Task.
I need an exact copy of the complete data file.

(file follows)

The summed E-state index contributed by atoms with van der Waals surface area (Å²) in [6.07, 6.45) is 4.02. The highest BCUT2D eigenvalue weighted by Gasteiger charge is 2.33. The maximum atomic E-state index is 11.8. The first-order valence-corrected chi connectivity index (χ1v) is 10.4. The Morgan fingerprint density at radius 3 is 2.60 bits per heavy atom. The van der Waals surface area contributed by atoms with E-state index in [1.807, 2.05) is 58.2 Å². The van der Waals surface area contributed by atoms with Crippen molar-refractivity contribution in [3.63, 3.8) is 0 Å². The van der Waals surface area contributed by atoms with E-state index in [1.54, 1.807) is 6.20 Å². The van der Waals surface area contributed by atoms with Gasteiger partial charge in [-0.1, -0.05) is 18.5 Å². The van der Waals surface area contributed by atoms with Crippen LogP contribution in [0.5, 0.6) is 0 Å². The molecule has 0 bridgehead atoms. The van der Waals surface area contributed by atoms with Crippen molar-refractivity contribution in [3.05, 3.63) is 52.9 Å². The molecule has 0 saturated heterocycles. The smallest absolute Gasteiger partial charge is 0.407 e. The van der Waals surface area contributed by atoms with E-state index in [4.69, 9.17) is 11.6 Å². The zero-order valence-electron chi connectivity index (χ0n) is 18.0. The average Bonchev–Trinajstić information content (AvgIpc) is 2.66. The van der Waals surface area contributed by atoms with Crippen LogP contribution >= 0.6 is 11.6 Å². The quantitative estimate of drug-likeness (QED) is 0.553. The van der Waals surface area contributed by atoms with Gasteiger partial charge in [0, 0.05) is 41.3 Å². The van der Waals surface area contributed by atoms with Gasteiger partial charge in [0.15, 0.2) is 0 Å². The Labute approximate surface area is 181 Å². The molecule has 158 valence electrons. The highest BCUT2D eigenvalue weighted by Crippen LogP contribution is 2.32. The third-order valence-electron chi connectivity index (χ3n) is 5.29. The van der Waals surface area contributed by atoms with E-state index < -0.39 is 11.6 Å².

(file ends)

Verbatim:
The summed E-state index contributed by atoms with van der Waals surface area (Å²) in [6.07, 6.45) is 4.02. The highest BCUT2D eigenvalue weighted by Gasteiger charge is 2.33. The maximum atomic E-state index is 11.8. The first-order valence-corrected chi connectivity index (χ1v) is 10.4. The Morgan fingerprint density at radius 3 is 2.60 bits per heavy atom. The van der Waals surface area contributed by atoms with E-state index in [1.807, 2.05) is 58.2 Å². The van der Waals surface area contributed by atoms with Crippen molar-refractivity contribution in [3.63, 3.8) is 0 Å². The van der Waals surface area contributed by atoms with E-state index in [1.54, 1.807) is 6.20 Å². The van der Waals surface area contributed by atoms with Gasteiger partial charge in [-0.1, -0.05) is 18.5 Å². The van der Waals surface area contributed by atoms with Crippen LogP contribution in [0.5, 0.6) is 0 Å². The molecule has 0 bridgehead atoms. The van der Waals surface area contributed by atoms with Crippen molar-refractivity contribution in [3.05, 3.63) is 52.9 Å². The molecule has 0 saturated heterocycles. The smallest absolute Gasteiger partial charge is 0.407 e. The van der Waals surface area contributed by atoms with E-state index in [4.69, 9.17) is 11.6 Å². The zero-order valence-electron chi connectivity index (χ0n) is 18.0. The average Bonchev–Trinajstić information content (AvgIpc) is 2.66. The van der Waals surface area contributed by atoms with Crippen LogP contribution >= 0.6 is 11.6 Å². The quantitative estimate of drug-likeness (QED) is 0.553. The van der Waals surface area contributed by atoms with Gasteiger partial charge in [0, 0.05) is 41.3 Å². The van der Waals surface area contributed by atoms with Gasteiger partial charge in [0.15, 0.2) is 0 Å². The Labute approximate surface area is 181 Å². The molecule has 158 valence electrons. The highest BCUT2D eigenvalue weighted by Crippen LogP contribution is 2.32. The third-order valence-electron chi connectivity index (χ3n) is 5.29. The van der Waals surface area contributed by atoms with E-state index < -0.39 is 11.6 Å².